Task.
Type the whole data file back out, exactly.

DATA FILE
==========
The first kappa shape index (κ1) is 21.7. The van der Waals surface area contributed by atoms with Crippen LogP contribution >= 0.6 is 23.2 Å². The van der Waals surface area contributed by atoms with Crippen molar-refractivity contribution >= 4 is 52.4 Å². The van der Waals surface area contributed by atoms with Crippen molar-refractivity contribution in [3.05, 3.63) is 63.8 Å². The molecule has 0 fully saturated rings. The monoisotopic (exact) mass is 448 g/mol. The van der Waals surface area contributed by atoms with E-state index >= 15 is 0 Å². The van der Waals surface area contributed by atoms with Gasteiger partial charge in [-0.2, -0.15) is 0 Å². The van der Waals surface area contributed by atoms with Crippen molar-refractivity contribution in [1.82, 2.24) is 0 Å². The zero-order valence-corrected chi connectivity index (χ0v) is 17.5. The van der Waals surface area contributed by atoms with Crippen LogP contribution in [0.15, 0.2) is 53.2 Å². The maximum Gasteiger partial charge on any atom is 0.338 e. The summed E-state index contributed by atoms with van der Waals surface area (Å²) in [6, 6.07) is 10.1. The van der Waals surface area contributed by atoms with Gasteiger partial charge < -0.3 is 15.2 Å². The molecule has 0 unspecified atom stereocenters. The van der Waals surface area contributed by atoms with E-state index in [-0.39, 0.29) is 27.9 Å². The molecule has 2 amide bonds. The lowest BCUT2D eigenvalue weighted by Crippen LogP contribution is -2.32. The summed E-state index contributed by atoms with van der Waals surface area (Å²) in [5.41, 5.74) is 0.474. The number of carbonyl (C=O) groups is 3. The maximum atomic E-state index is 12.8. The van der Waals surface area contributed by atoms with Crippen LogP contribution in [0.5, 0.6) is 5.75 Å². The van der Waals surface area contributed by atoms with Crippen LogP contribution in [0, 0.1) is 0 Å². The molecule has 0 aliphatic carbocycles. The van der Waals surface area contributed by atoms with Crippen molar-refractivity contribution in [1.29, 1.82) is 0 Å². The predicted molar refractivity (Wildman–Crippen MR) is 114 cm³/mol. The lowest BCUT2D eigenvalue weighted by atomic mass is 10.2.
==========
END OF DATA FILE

The first kappa shape index (κ1) is 21.7. The van der Waals surface area contributed by atoms with Crippen LogP contribution >= 0.6 is 23.2 Å². The van der Waals surface area contributed by atoms with Crippen molar-refractivity contribution >= 4 is 52.4 Å². The van der Waals surface area contributed by atoms with Crippen molar-refractivity contribution in [3.05, 3.63) is 63.8 Å². The molecule has 0 fully saturated rings. The monoisotopic (exact) mass is 448 g/mol. The van der Waals surface area contributed by atoms with E-state index >= 15 is 0 Å². The van der Waals surface area contributed by atoms with Gasteiger partial charge in [-0.2, -0.15) is 0 Å². The van der Waals surface area contributed by atoms with Crippen molar-refractivity contribution in [1.82, 2.24) is 0 Å². The zero-order valence-corrected chi connectivity index (χ0v) is 17.5. The van der Waals surface area contributed by atoms with Crippen LogP contribution in [0.15, 0.2) is 53.2 Å². The maximum Gasteiger partial charge on any atom is 0.338 e. The summed E-state index contributed by atoms with van der Waals surface area (Å²) in [6, 6.07) is 10.1. The van der Waals surface area contributed by atoms with Gasteiger partial charge < -0.3 is 15.2 Å². The molecule has 0 unspecified atom stereocenters. The van der Waals surface area contributed by atoms with E-state index in [-0.39, 0.29) is 27.9 Å². The molecule has 2 amide bonds. The lowest BCUT2D eigenvalue weighted by Crippen LogP contribution is -2.32. The summed E-state index contributed by atoms with van der Waals surface area (Å²) in [5.41, 5.74) is 0.474. The number of carbonyl (C=O) groups is 3. The maximum atomic E-state index is 12.8. The van der Waals surface area contributed by atoms with Crippen LogP contribution in [0.5, 0.6) is 5.75 Å². The van der Waals surface area contributed by atoms with Crippen LogP contribution in [0, 0.1) is 0 Å². The molecule has 0 aliphatic carbocycles. The van der Waals surface area contributed by atoms with Crippen molar-refractivity contribution in [1.29, 1.82) is 0 Å². The predicted molar refractivity (Wildman–Crippen MR) is 114 cm³/mol. The lowest BCUT2D eigenvalue weighted by atomic mass is 10.2.